3. Enable the Remove leading and trailing tags option in the project properties, so that those tags disappear from OmegaT altogether and the preceding and following segments become different, just as I described above.

Approach 2: Modify source files

The next best move is to make changes to source files. In my example, I can add # to one of the “Introduction” segments in a source file, thereby making it a unique segment:

# Introduction

Doing so allows me to tackle this challenge partly outside of my CAT tool and partly within it. I do just a small minor change outside of it and then do the most important part of the solution—alternative translation of “Introduction”—in OmegaT. While this is not as good as sustaining from outside modification at all, it is a more sustainable approach than the ones that I will discuss below, since it reduces the risk of double work dramatically. It can result in double work, only if you receive updated source files from a client. In this case, you will have to make this modification in those new source files again. But what is more important is that when you load these new source files into your CAT tool, the tool will insert the correct alternative translation from the TM automatically!

Approach 3: Modify bilingual files

If you work on bilingual files (SDLXLIFF, etc.), you can modify them as well. For example, if you use Studio, you can turn one of the segments into “# Introduction” by editing it, even from within Studio. While this looks convenient, remember that such quick-fix might be far from effective. Oftentimes, for various reasons such as a file getting corrupted, you will have to replace this modified bilingual file with the original one, which, of course, will not have the modifications that you made. You will have to make those modifications again, which means double work. Therefore, this approach is not as sustainable as modifying source files. To avoid double work in case of bilingual files, always modify the main, underlying files (source files) rather than something intermediate (bilingual files).

Approach 4: Modify translated files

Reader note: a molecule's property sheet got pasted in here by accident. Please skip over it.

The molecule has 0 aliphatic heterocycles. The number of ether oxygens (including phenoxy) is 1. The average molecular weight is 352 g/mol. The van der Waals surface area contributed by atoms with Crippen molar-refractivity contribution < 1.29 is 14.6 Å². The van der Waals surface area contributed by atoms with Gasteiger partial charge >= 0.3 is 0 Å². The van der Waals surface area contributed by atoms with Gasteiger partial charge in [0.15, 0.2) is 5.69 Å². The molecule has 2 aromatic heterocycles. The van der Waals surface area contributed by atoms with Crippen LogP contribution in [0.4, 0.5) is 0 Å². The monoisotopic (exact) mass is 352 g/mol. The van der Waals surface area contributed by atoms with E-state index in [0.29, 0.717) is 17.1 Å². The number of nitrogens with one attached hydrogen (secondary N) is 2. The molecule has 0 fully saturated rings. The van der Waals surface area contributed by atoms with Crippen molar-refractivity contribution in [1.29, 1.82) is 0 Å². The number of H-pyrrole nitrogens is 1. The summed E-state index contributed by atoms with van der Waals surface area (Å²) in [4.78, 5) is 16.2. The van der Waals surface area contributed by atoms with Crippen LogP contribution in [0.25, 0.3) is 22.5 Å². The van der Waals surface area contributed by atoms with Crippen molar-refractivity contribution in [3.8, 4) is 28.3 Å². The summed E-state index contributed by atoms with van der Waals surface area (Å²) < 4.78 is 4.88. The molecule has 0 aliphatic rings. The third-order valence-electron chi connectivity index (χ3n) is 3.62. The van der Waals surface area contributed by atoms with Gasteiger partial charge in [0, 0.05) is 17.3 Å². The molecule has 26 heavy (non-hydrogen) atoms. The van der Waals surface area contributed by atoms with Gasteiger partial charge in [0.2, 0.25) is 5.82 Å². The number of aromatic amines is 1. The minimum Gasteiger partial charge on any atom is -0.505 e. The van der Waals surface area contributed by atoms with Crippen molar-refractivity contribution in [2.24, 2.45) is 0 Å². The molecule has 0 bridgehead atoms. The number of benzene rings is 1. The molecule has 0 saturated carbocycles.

This is the worst idea and should be your last resort. As soon as you change anything in translated files, you bind yourself to making any further changes to translation in these files, because you are no longer able to make changes in your CAT tool and then resave translated files—those new translated files will not contain the modifications that you already made outside of the CAT tool. To make sure any further changes to translation are also kept in the TM, you will have to make those changes not only in the modified translated files, but also in the CAT tool. This approach is inefficient, since making changes just in the CAT tool and then resaving translated files requires less time and effort.


When you cannot make a particular translation within a CAT tool for some reason and feel like resorting to making modifications outside of it, it is best to avoid quick-fixes and look for a more sustainable approach that will reduce the risk of double work.

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About the Author

Roman Mironov
Roman Mironov
CEO & Founder

As the founder of Velior, Roman has had the privilege of being able to turn his passion for languages into a business. He has over 15 years of experience in the translation industry. Roman has helped dozens of clients increase sales by making their products appealing for speakers of other languages.